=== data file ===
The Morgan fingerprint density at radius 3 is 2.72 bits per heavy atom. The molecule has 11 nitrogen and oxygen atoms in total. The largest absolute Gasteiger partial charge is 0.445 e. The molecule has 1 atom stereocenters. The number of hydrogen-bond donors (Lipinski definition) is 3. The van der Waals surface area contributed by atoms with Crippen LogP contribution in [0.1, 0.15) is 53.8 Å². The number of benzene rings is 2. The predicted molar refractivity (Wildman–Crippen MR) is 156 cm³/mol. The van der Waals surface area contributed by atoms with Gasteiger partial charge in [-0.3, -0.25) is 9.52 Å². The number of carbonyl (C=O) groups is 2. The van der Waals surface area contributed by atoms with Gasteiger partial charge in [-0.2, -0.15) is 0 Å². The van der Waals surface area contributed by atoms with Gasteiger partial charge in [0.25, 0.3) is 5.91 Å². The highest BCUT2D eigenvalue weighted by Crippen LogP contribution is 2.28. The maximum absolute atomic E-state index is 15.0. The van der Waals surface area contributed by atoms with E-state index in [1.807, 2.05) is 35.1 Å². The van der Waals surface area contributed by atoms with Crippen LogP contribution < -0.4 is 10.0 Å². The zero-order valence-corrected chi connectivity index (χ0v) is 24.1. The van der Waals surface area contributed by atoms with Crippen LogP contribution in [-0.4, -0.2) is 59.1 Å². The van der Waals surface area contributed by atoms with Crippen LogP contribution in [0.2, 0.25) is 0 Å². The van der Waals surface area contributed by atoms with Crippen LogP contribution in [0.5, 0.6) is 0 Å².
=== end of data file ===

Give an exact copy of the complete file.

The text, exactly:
The Morgan fingerprint density at radius 3 is 2.72 bits per heavy atom. The molecule has 11 nitrogen and oxygen atoms in total. The largest absolute Gasteiger partial charge is 0.445 e. The molecule has 1 atom stereocenters. The number of hydrogen-bond donors (Lipinski definition) is 3. The van der Waals surface area contributed by atoms with Crippen LogP contribution in [0.1, 0.15) is 53.8 Å². The number of benzene rings is 2. The predicted molar refractivity (Wildman–Crippen MR) is 156 cm³/mol. The van der Waals surface area contributed by atoms with Gasteiger partial charge in [-0.3, -0.25) is 9.52 Å². The number of carbonyl (C=O) groups is 2. The van der Waals surface area contributed by atoms with Gasteiger partial charge in [-0.2, -0.15) is 0 Å². The van der Waals surface area contributed by atoms with Gasteiger partial charge in [0.25, 0.3) is 5.91 Å². The highest BCUT2D eigenvalue weighted by Crippen LogP contribution is 2.28. The maximum absolute atomic E-state index is 15.0. The van der Waals surface area contributed by atoms with E-state index in [1.807, 2.05) is 35.1 Å². The van der Waals surface area contributed by atoms with Crippen LogP contribution < -0.4 is 10.0 Å². The zero-order valence-corrected chi connectivity index (χ0v) is 24.1. The van der Waals surface area contributed by atoms with Crippen LogP contribution in [-0.4, -0.2) is 59.1 Å². The van der Waals surface area contributed by atoms with Crippen LogP contribution in [0.2, 0.25) is 0 Å². The van der Waals surface area contributed by atoms with Crippen LogP contribution in [0.5, 0.6) is 0 Å².